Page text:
Cranberries can be described as a small collection of evergreen dwarf shrubs or vines. Wild cranberries are found in many parts of eastern Canada, Northeastern New England, the upper Midwest, and more. Although cranberries are associated with holidays like Christmas, they are also a great snack or ingredient for delicious recipes. In fact, cranberries are a fall fruit that always seems to get relegated to the canned cranberry sauce cubbyhole in our minds.
There are many health benefits to consuming cranberries. For example, cranberry juice helps with urinary tract infections and cavity and gum disease prevention. Cranberries also provide antioxidants, stroke, and cardiovascular disease prevention, and are a great source of fiber, manganese, vitamin C, and vitamin E. Dried cranberries have the same nutritional value than those of fresh ones, particularly in fiber and antioxidants. Those wanting to limit fructose and sugar levels can use raw cranberries in their recipes like fresh relishes, salads, and smoothies.
The Process of Cranberry Harvesting
Cranberries grow on vines in boggy areas. Fresh whole berries are hand-picked and are thus more expensive. The remainder is harvested by machine.
Damage to the berries from the machines is unavoidable, making them suitable only for juices, sauces, and drying. The bogs are kept dry until harvest time and are then are flooded with water to a knee-deep level. Special machines run through the bog, shaking the vines to loosen the berries which are then skimmed off.
The berries are then bounced down a stair-stepped processor to cull out the old berries (which do not bounce) from the fresh.
Great for the Sweet and Salty
Cranberries are good not only in desserts but also in savory dishes. Some delicious cranberry desserts include variations of apple crisp, ambrosia, nut bars, and turtle dessert. Savory dishes with cranberries to consider include pumpkin and cranberry crostinis with maple and brie, cranberry chipotle bbq pulled pork sliders, and a fall-inspired spinach salad.
There's about four grams of sugar in one cup of cranberries. There is also added sugar to cranberry-related products like Craisins with the goal of sweetening it up. To help neutralize the acid, add 1/4 teaspoon of baking soda when cooking cranberries. This way, you'll find you will need less sugar.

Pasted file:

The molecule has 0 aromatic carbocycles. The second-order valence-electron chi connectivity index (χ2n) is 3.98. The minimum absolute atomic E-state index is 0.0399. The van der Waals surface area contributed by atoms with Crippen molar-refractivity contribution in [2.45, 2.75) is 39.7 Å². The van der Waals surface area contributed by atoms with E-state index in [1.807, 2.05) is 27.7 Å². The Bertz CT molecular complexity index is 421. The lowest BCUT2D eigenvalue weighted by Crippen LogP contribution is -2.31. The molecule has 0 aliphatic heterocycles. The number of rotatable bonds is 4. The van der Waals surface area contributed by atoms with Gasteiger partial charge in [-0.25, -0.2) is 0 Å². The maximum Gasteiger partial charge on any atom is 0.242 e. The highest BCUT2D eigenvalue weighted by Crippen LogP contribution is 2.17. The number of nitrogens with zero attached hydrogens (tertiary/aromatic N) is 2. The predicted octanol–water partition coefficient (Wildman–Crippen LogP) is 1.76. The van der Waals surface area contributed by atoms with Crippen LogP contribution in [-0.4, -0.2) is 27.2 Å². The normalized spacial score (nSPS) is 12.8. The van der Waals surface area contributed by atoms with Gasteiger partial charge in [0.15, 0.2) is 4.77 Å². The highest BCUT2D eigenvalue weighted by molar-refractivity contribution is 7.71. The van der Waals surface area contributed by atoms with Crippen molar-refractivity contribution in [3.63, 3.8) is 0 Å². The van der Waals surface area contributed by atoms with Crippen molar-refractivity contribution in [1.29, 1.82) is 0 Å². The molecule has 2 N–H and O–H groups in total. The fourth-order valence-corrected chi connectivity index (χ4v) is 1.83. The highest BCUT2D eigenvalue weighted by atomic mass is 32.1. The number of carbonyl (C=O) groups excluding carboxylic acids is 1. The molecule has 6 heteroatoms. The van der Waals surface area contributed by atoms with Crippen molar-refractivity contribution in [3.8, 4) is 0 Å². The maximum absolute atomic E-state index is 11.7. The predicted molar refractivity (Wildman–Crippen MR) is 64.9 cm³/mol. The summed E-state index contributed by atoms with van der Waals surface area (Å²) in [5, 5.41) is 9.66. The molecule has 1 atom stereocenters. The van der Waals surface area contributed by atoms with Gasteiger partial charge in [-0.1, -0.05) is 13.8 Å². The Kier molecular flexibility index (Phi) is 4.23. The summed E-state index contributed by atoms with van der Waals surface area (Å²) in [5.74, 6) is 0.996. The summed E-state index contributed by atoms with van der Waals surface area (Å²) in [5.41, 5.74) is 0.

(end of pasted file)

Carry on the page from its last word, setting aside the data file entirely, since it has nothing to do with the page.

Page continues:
Try substituting sweetened, dried cranberries for raisins in recipes for a tangy change. Certain recipes like a relish or a chutney can be replaced with fresh fruit like cherries, pomegranates, or other dried fruit.
Soak Dried Cranberries
Rehydrating dried cranberries is great when you don't have fresh cranberries but need them for a specific recipe. You can reconstitute dried cranberries like you would with raisins.
Simply soak the cranberries in hot water and let them stand for 15 to 20 minutes.
Cook Until They Pop
Cranberries should be cooked only until they pop or split. Otherwise, they not only begin to turn to mush, but they also turn bitter. This usually happens after about 10 minutes over medium heat.
Frozen fresh cranberries will last for about a year in the freezer. Frozen cranberries do not need to be defrosted before using them for cooking, salads, and relishes. However, sometimes recipes will suggest to thaw and drain before using.
Chop Them Up
Cranberries are easily chopped by pulsing in a food processor. This is a great idea for a simple and fresh cranberry salad. In this case, simply pulse the cranberries until they are evenly chopped. Then, you can take turns chopping added fruits and nuts like mandarin oranges and pecans.